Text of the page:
In what might be the first case of its kind, a federal jury in the District of Connecticut determined on November 1, 2021, that four digital asset-related products were not securities. The case, Audet v. Fraser, stands in contrast to the SEC’s position that digital assets should be regulated as securities and related transactions, such as cloud mining, are nearly always securities transactions.
One of the central questions in the blockchain sector is whether a given digital asset is a security. That’s because, unlike traditional financial assets like stocks and bonds, digital assets (or “tokens”) are generally not contractual claims on an issuer and are typically designed to enable self-custody and peer-to-peer transfer. The securities laws and regulations generally contemplate a complex, highly-intermediated system of issuers, brokers, custodians, transfer agents, and other entities; to the extent they are subject to the securities laws, digital assets would lose many of the properties that make them interesting and innovative. Nevertheless, the SEC has racked up win after win against token issuers, arguing that sales of these tokens were unregistered, non-exempt securities offerings.
The definition of “securities” covers a wide range of assets, such as stocks and bonds. Instruments which do not conform to a particular type of security fall into the catch-all category of “investment contracts.” Whether an asset is an investment contract is assessed under the test articulated by the Supreme Court in the case of Securities and Exchange Commission v. W. J. Howey Co., as modified by subsequent case law (the “Howey test”). In that case, the eponymous company sold orange groves alongside service contracts under which the company would harvest and market the oranges and the investor would collect some of the profits from the harvest. The Court found that, by combining contracts for physical goods and services, the company had effectively created a security. Under the Howey test, an investment contract will be found to exist when there is (i) an investment of money (ii) in a common enterprise (iii) with a reasonable expectation of profits (iv) derived primarily from the entrepreneurial or managerial efforts of others.
Background on Mining
To understand what makes the Audet case significant, it is helpful to understand how blockchains and mining pools work.
The essential function of a blockchain is to act as a distributed timestamp server. Each timestamp is bundled with a collection of data (“transactions”) to form a “block.” Each block references a unique identifier – a cryptographic hash – of a preceding block, thereby forming a “chain” of blocks and an absolute ordering of the transactions contained within the chain.
Because anyone can create a block and each individual node within the network may receive transaction data at different times due to connectivity problems, latency, or malicious actors on the network, blockchains must incorporate “consensus algorithms” to resolve competing blocks into a self-consistent, canonical order. The first such consensus algorithm, Nakamoto Consensus, relies on a “proof-of-work” scheme under which a block is considered valid only if i) all transactions within the block, in light of all prior transactions, are valid and ii) the hash of the block has a value lower than the prevailing “difficulty,” which is a function of prior blocks’ hashes and timestamps. To satisfy the difficulty requirement, computers on the network (“workers”) must identify arbitrary data (a “nonce”) which, when added to valid transaction data, results in a valid block; this process is called “mining.” When a valid block is found, the miner disseminates the block to other network nodes, and is entitled to create new tokens and to collect transaction fees (collectively, the “block rewards”).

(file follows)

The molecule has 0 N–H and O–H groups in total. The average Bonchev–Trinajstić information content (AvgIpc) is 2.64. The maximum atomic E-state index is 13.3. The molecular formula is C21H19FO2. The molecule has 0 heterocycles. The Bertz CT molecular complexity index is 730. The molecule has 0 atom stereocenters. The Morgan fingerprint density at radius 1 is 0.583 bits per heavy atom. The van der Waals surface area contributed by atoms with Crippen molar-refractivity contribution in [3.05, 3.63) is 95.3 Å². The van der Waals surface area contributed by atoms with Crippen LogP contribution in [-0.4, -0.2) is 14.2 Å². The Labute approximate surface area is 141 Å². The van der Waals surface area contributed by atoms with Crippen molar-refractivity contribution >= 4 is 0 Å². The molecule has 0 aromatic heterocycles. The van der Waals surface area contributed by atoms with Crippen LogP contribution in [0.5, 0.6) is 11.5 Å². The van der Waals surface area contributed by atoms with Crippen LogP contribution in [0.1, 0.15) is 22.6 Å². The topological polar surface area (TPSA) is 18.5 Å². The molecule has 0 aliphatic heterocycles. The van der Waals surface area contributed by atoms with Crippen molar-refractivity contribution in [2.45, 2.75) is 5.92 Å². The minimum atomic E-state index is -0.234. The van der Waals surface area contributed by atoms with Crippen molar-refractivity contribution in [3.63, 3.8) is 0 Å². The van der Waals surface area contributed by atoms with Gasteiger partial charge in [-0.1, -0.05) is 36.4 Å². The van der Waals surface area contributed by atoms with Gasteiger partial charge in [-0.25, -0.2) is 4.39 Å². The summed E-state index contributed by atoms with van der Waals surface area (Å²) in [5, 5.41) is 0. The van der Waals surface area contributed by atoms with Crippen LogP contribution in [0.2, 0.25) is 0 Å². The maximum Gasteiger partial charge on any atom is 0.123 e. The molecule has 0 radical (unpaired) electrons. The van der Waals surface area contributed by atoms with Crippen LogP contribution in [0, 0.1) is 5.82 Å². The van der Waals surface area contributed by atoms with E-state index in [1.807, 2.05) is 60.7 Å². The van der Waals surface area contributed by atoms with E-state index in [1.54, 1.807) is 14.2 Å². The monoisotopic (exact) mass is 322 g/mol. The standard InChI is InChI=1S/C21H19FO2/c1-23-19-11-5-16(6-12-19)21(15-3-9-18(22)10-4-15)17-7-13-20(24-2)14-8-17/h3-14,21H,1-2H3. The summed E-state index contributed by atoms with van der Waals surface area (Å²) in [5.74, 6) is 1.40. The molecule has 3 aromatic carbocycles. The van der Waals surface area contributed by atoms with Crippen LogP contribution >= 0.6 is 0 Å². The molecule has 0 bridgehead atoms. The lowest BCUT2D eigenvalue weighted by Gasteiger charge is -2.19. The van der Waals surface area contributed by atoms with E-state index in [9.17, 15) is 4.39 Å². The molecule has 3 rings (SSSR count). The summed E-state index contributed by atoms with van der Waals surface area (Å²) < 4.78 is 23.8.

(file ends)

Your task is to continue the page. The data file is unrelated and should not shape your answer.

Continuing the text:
Mining is an inherently unpredictable process; although increasing the computing power (“hashrate”) increases the probability that a valid block will be discovered, there is no guarantee of the time required to discover a block. Furthermore, because many nodes on the network are individually working to produce new blocks, there is a chance that even a valid block will be rejected by the network in favor of an alternative block with superior proof-of-work.
As the hashrate on the network increases (a proxy for network value growth), valid blocks are found more frequently, causing an increase in the difficulty and a commensurate decrease in the rate of block production. As the network grows, individual workers become statistically incapable of producing new blocks, with expected block discovery times exceeding the working life of the devices. To spread the risk associated with mining, miners organized into “pools.” The pool operator is responsible for selecting the transactions comprising a candidate block and distributing the Merkle root (a kind of “digital fingerprint” for large data sets) to members of the pool, who contribute hashrate toward the candidate block and report a solution nonce when and if one is found. Participants are rewarded for their contributions to the pool based on their output, measured in partial proofs-of-work, called “shares.” Each share is a potential block solution: a nonce that produces a block hash lower than a specified difficulty (but not necessarily one lower than the target difficulty).